Dorm Sweet Dorm

Most college students in America are familiar with the age-old college hack: ramen noodles. It may always be a cheap staple of college culture, but there are lesser-known tips and tricks to be incorporated into college life. There are hacks to keep you healthy, organized and happy while living the dorm life. 

College residence halls and apartments are not notoriously spacious. However, there are ways to maximize limited space while letting personality shine through. 

Maggie Wampler, sophomore communication sciences and disorders major said stacking wooden crates in different formations to create cute storage helps her stay organized.  

Similarly, senior speech and theater education major, Katelynn Wilson, has invested in neutral colored storage boxes, drawers and cubbies. 

“In college, you move a lot, so don’t waste money and time decorating with millions of little knick-knacks and wall decor items,” Wilson said. “Just choose a few cute items that match your theme, and then if you want more, add pictures.” 

For effective space usage and visual appeal, Caitlin Pannell, a junior marketing major, uses the under part of her bed for storage and covers it with a bedskirt for appearance. 

Pannell suggests adding twinkle lights to each room to make up for lack of natural light. 

Candles and other wax burners are prohibited in the dorms, so Wampler recommends an alternative to keep her dorm smelling pleasant.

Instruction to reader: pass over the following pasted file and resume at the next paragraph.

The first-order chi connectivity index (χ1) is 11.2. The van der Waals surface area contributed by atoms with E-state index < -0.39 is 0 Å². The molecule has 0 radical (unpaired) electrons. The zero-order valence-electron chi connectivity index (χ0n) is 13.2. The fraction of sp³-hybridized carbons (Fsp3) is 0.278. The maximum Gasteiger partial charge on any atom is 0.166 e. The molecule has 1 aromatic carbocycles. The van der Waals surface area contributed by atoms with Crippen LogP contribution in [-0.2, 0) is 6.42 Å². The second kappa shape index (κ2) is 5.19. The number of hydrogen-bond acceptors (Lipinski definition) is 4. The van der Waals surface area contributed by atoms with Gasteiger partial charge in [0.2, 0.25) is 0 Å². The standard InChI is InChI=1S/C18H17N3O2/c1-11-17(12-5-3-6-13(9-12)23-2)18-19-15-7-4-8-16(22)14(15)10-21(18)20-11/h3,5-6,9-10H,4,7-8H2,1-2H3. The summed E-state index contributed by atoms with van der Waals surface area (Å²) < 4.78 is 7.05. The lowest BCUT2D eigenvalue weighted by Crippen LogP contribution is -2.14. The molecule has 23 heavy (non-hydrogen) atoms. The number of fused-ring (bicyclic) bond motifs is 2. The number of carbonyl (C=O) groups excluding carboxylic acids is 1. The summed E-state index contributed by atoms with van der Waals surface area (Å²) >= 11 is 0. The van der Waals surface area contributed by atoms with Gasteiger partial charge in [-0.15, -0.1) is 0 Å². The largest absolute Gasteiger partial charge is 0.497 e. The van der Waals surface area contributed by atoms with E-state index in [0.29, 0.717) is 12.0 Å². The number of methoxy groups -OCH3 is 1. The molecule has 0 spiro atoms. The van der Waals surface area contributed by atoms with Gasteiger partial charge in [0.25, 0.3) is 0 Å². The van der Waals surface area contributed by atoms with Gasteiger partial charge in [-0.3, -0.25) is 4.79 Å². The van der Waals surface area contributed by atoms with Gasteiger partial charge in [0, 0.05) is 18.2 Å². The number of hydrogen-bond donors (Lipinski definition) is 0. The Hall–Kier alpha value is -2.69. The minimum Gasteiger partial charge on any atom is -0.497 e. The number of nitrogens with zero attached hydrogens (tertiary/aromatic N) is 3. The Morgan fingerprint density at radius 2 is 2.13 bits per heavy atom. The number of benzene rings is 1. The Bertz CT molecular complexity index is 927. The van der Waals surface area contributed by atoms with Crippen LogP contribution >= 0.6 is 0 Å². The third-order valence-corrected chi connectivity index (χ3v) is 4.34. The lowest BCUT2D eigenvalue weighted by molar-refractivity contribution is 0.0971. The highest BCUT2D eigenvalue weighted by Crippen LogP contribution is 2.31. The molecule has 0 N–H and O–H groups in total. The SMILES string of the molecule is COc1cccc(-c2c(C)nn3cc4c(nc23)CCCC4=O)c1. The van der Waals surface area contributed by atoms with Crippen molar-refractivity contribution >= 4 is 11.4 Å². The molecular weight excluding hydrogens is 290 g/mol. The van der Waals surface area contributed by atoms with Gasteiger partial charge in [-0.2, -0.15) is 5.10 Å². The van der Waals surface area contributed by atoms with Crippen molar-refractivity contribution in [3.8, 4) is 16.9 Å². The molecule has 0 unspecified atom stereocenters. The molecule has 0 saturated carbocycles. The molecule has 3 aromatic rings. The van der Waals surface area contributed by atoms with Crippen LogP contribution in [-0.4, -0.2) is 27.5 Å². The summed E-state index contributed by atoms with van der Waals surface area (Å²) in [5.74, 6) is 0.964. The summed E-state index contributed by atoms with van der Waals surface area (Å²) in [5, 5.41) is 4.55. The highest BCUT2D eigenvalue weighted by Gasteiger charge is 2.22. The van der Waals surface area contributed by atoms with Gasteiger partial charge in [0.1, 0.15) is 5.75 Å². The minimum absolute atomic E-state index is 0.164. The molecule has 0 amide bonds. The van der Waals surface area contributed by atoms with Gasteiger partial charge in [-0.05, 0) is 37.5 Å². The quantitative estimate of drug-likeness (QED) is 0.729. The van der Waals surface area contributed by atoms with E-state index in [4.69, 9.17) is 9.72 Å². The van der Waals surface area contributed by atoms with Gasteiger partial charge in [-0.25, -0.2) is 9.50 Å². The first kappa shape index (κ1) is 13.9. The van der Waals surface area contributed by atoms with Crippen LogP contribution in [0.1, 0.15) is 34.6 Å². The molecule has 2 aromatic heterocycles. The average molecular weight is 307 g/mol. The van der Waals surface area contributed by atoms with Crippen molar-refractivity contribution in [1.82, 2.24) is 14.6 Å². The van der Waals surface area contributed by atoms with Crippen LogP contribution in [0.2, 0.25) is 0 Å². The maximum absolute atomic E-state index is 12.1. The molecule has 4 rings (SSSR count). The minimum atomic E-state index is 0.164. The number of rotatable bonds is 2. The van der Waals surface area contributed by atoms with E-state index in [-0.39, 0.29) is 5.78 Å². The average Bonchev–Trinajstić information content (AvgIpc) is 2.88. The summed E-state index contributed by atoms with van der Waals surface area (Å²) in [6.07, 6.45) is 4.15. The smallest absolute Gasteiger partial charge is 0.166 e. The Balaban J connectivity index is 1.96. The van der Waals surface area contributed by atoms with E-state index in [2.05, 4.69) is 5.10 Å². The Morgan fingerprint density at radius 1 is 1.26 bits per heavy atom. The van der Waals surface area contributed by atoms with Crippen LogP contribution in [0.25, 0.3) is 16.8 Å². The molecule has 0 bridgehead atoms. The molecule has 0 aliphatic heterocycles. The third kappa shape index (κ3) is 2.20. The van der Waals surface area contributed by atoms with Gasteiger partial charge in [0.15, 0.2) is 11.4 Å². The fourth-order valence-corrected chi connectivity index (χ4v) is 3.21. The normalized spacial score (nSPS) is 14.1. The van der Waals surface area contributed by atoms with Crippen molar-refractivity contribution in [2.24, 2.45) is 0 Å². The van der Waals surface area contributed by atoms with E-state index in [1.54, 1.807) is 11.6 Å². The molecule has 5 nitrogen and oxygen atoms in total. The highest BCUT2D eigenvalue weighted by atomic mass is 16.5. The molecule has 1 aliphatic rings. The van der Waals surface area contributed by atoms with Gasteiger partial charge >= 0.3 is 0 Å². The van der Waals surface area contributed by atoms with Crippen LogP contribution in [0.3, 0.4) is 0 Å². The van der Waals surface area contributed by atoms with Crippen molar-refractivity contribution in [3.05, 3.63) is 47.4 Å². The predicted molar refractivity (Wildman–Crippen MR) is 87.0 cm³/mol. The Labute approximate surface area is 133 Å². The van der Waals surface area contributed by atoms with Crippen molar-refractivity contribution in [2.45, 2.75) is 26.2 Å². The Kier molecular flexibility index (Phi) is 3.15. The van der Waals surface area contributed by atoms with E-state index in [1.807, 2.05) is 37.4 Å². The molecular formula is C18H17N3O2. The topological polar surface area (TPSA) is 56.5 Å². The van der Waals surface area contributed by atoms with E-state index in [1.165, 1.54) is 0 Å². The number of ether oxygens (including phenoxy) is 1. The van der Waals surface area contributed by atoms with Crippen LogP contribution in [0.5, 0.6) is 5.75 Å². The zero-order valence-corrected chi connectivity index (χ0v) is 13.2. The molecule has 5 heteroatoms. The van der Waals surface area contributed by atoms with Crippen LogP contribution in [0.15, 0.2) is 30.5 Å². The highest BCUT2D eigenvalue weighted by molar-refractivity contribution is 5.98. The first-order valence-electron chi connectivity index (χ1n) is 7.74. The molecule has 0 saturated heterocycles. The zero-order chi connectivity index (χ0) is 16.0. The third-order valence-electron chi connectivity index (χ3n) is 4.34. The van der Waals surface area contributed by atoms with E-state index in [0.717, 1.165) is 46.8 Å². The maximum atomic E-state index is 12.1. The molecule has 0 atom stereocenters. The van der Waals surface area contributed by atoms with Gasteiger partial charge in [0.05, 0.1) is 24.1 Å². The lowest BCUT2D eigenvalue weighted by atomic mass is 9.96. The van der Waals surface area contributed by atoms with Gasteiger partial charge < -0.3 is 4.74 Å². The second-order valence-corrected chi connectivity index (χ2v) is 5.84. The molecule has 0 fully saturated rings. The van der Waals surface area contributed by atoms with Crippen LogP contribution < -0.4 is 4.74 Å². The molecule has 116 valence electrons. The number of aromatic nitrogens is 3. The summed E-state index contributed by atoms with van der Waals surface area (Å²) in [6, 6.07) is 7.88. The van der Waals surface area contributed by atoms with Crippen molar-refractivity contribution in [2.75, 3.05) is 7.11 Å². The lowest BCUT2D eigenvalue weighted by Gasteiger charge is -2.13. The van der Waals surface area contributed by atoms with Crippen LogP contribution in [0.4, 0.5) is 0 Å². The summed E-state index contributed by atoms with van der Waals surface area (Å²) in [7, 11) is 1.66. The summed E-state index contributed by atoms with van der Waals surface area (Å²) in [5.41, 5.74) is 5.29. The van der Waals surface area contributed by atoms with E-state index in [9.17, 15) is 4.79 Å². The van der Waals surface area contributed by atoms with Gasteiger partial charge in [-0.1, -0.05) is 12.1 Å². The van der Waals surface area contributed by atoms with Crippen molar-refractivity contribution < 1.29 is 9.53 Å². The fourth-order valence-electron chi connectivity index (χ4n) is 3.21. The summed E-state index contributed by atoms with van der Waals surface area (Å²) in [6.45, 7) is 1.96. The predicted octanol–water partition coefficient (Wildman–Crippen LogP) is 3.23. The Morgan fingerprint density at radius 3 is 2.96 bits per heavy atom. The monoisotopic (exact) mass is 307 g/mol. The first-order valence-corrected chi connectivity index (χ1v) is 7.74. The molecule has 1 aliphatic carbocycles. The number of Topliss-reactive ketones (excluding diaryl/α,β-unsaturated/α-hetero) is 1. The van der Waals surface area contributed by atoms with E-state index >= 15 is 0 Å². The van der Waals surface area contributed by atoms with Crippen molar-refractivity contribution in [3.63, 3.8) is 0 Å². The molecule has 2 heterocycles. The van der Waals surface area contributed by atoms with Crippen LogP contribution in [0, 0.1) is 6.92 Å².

“One thing that seems a little silly, but has been very worthwhile, is putting dryer sheets in our air vents to keep our room smelling good and fresh,” Wampler said. 

DIY decorations are another way to showcase personality, individualism and creativity.

“A lot of the decor in my room are items I made myself,” Wampler said. “DIYs are a great way to make your decor your own while spending very little money.”

Sarah Kantra, sophomore interior design major, shows off her personality by purchasing seasonal decorations from a dollar store to hang on her door.

“For Christmas, December and January, we had little snowflakes,” Kantra said. “For Valentine’s Day coming up, you can buy little hearts.”

Sarah Miloshewski, sophomore nursing major, stays organized by keeping a Command hook near her bed to hang her keys. 

Beyond staying on a budget and keeping organized, maintaining healthy eating habits is another challenge presented to college students living in the dorms. Students often have minimal time to cook or sit down  for every meal. 

When eating meals, choose foods that help you stay full longer to avoid overeating. 

“Make substitutes that are going to make your body feel healthier,” Sarah Lowe, junior elementary education major, said. “You’re still getting the fullness, and it still tastes good.”

Lowe advises picking protein over pasta, rice over fries and popped rice chips over potato chips. These substitutes will help get the most nutrients out of a meal. 

Kantra said she tries her best to pick grilled over fried. 

“We all want the unhealthier foods, but in the long run, it’s going to make you feel better during the day and about your body in general,” Kantra said.

Most residence halls rooms are equipped with a microwave and refrigerator. However, each residence hall has a fully-functioning community kitchen in the building for students to dabble in the culinary arts.